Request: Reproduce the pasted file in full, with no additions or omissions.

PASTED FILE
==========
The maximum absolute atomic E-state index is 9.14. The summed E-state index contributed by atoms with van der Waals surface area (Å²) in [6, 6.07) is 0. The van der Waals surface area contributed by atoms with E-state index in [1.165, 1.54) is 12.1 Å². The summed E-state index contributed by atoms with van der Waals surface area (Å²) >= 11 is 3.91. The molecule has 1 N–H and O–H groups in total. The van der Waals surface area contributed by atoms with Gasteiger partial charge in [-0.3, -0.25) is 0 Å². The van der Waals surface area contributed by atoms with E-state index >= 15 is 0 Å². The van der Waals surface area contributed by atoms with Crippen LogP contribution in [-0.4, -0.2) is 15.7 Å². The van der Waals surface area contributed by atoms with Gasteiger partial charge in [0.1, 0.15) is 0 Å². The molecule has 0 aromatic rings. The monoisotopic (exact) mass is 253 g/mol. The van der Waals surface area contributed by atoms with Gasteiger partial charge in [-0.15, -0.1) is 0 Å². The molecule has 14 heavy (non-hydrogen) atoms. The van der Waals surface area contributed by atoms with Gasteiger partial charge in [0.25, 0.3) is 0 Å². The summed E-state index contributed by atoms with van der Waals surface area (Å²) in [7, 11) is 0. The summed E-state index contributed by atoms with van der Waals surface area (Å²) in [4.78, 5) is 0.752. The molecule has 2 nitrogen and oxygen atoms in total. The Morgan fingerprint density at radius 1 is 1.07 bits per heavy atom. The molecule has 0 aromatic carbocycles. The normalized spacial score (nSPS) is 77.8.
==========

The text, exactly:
The maximum absolute atomic E-state index is 9.14. The summed E-state index contributed by atoms with van der Waals surface area (Å²) in [6, 6.07) is 0. The van der Waals surface area contributed by atoms with E-state index in [1.165, 1.54) is 12.1 Å². The summed E-state index contributed by atoms with van der Waals surface area (Å²) >= 11 is 3.91. The molecule has 1 N–H and O–H groups in total. The van der Waals surface area contributed by atoms with Gasteiger partial charge in [-0.3, -0.25) is 0 Å². The van der Waals surface area contributed by atoms with E-state index >= 15 is 0 Å². The van der Waals surface area contributed by atoms with Crippen LogP contribution in [-0.4, -0.2) is 15.7 Å². The van der Waals surface area contributed by atoms with Gasteiger partial charge in [0.1, 0.15) is 0 Å². The molecule has 0 aromatic rings. The monoisotopic (exact) mass is 253 g/mol. The van der Waals surface area contributed by atoms with Gasteiger partial charge in [-0.15, -0.1) is 0 Å². The molecule has 14 heavy (non-hydrogen) atoms. The van der Waals surface area contributed by atoms with Gasteiger partial charge in [0.25, 0.3) is 0 Å². The summed E-state index contributed by atoms with van der Waals surface area (Å²) in [7, 11) is 0. The summed E-state index contributed by atoms with van der Waals surface area (Å²) in [4.78, 5) is 0.752. The molecule has 2 nitrogen and oxygen atoms in total. The Morgan fingerprint density at radius 1 is 1.07 bits per heavy atom. The molecule has 0 aromatic carbocycles. The normalized spacial score (nSPS) is 77.8.